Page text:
This post was written by Sarah McAfee, a former member of our team.
In college, I had a job as a health screener. Big corporations would hire our company to come to their workplace and provide free health assessments to their employees—blood pressure and blood sugar checks, osteoporosis measurements, heart stress tests, and more. Then we were hired by a prison. It was a screening for prison staff—not the individuals imprisoned there—but the van ride to the remote, Arizona desert location was unusually quiet. For most of us, it was going to be our first window into the criminal justice system.
The fluorescent lights in the dingy cafeteria where we set up tinged everything with a sickly, greenish hue. All our supply boxes were thoroughly examined and every needle and other sharp object had to be carefully inventoried so we could make sure we didn’t leave any potential weapons behind. The guards came in—largely white and terrifyingly stoic (although that stoicism gave way to jittery anxiety when the needles came out). We didn’t see a lot of the people serving time while we were there, but those we did see were in stark racial contrast to the guards—majority Latino. I thought about how living behind bars would affect a person’s health. We sent one guard to the ER that day, after finding his blood pressure was so high we feared for his life; how many prisoners may have had critical health issues going untreated?
Race, health, and the criminal justice system have a long (and sordid) history of being tied up together in ways that reveal just how racist our country still is. Decades of the “war on drugs” and being “tough” on crime have led to mass incarceration of people of color. About 15% of all black men in the US have been incarcerated at some point, whereas the incarceration rate of all men in the US is about 6%. Our behavioral health system is also so broken that prisons have become de facto psychiatric hospitals. It’s estimated over half of people held in prison have a mental illness, and three-quarters of those individuals have a co-occurring substance use disorder. When arrests are intentionally concentrated in communities of color and those with reduced access to economic opportunity, it results in wildly disproportionate rates of non-white individuals in need of good health care being locked up instead of treated. Those arrests have devastating impacts on the individuals, who suffer physically and mentally while in prison, and then the punishment continues for the rest of their lives as they have reduced access to housing, employment, and other necessities. And, those unjust arrests also punish the community, causing stress, trauma, social disruption, and a channeling of resources away from its true public health needs.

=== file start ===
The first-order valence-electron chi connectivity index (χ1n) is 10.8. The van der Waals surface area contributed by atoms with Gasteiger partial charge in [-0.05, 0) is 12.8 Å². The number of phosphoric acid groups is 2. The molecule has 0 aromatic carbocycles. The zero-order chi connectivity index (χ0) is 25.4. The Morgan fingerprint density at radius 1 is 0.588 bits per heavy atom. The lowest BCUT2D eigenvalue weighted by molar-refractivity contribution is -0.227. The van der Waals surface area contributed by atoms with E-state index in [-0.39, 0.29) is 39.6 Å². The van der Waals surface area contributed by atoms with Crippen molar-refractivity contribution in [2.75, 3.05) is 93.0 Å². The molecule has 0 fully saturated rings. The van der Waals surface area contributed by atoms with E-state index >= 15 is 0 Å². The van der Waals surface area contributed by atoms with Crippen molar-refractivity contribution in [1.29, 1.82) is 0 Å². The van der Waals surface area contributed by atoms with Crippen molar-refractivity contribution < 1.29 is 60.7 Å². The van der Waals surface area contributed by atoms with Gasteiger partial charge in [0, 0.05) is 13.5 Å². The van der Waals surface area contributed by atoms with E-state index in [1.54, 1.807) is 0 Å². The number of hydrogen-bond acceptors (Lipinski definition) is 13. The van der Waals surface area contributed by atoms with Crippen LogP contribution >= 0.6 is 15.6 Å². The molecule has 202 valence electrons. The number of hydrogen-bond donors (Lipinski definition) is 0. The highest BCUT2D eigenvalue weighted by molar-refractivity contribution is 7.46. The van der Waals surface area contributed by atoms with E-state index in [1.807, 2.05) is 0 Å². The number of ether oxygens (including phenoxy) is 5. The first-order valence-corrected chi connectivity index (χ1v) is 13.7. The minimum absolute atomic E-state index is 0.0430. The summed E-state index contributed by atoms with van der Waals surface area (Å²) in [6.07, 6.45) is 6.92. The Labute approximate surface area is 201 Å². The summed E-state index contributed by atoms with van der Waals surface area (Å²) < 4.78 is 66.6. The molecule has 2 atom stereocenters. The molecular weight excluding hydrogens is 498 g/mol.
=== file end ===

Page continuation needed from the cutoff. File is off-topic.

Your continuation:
The mass incarceration of people of color, which has its roots in the structural racism of policing and selectively racialized rule enforcement, has been a substantial driver of health inequities in the US. Behind bars, infectious diseases thrive, chronic conditions are common, and suicide is a leading cause of death. That’s why, when we talk about reducing racial health inequities, we can’t limit our focus to programs like smoking cessation or diabetes prevention—we have to go to the root causes. At Center for Health Progress, we know that when we march with Black Lives Matter activists or protest the separation and incarceration of immigrant children, we’re doing health equity work. We believe our health care system should work for all Coloradans, and it won’t until we reform the racial injustices of our criminal (so-called) justice system.
My trip to prison was voyeuristic. I was an interloper, peering in on an institution of suffering, exploiting the opportunity to fulfill curiosities while firmly protected, figuratively, by my immense privilege, and literally, by the latex gloves on my hands. The gloves must come off. Our white hands must get dirty. The battle for our country’s soul has long since arrived and we are all called to join the fight.